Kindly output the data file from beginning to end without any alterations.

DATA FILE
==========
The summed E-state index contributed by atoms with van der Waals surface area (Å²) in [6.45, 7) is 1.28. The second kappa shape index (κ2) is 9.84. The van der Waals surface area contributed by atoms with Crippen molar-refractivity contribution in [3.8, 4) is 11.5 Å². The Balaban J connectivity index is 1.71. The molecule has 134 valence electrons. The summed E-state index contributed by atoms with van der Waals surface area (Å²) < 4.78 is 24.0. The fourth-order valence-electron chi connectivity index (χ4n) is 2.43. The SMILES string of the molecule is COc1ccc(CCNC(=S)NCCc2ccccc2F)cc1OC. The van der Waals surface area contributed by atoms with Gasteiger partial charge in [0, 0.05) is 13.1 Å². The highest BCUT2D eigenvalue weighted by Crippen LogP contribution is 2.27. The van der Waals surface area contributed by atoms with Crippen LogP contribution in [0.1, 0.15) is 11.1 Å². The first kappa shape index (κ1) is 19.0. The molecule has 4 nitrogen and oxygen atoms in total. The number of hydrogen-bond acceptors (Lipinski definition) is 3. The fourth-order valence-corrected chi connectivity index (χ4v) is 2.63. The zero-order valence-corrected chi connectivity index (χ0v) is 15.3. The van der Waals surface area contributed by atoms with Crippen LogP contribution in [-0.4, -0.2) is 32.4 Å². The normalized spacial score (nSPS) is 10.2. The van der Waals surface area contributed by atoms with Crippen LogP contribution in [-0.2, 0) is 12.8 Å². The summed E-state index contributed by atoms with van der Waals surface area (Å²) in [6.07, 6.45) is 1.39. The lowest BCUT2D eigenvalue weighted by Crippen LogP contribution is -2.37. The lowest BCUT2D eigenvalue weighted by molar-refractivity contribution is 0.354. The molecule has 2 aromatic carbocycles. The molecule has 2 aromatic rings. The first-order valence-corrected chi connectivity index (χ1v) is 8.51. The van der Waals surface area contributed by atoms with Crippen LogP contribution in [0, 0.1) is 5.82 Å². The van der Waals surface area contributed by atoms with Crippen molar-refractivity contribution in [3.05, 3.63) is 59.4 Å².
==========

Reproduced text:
The summed E-state index contributed by atoms with van der Waals surface area (Å²) in [6.45, 7) is 1.28. The second kappa shape index (κ2) is 9.84. The van der Waals surface area contributed by atoms with Crippen molar-refractivity contribution in [3.8, 4) is 11.5 Å². The Balaban J connectivity index is 1.71. The molecule has 134 valence electrons. The summed E-state index contributed by atoms with van der Waals surface area (Å²) < 4.78 is 24.0. The fourth-order valence-electron chi connectivity index (χ4n) is 2.43. The SMILES string of the molecule is COc1ccc(CCNC(=S)NCCc2ccccc2F)cc1OC. The van der Waals surface area contributed by atoms with Gasteiger partial charge in [0, 0.05) is 13.1 Å². The highest BCUT2D eigenvalue weighted by Crippen LogP contribution is 2.27. The van der Waals surface area contributed by atoms with Crippen LogP contribution in [0.1, 0.15) is 11.1 Å². The first kappa shape index (κ1) is 19.0. The molecule has 4 nitrogen and oxygen atoms in total. The number of hydrogen-bond acceptors (Lipinski definition) is 3. The fourth-order valence-corrected chi connectivity index (χ4v) is 2.63. The zero-order valence-corrected chi connectivity index (χ0v) is 15.3. The van der Waals surface area contributed by atoms with Crippen LogP contribution in [-0.4, -0.2) is 32.4 Å². The normalized spacial score (nSPS) is 10.2. The van der Waals surface area contributed by atoms with Crippen LogP contribution in [-0.2, 0) is 12.8 Å². The summed E-state index contributed by atoms with van der Waals surface area (Å²) in [6.07, 6.45) is 1.39. The lowest BCUT2D eigenvalue weighted by Crippen LogP contribution is -2.37. The lowest BCUT2D eigenvalue weighted by molar-refractivity contribution is 0.354. The molecule has 2 aromatic carbocycles. The molecule has 2 aromatic rings. The first-order valence-corrected chi connectivity index (χ1v) is 8.51. The van der Waals surface area contributed by atoms with Crippen LogP contribution in [0, 0.1) is 5.82 Å². The van der Waals surface area contributed by atoms with Crippen molar-refractivity contribution in [3.05, 3.63) is 59.4 Å².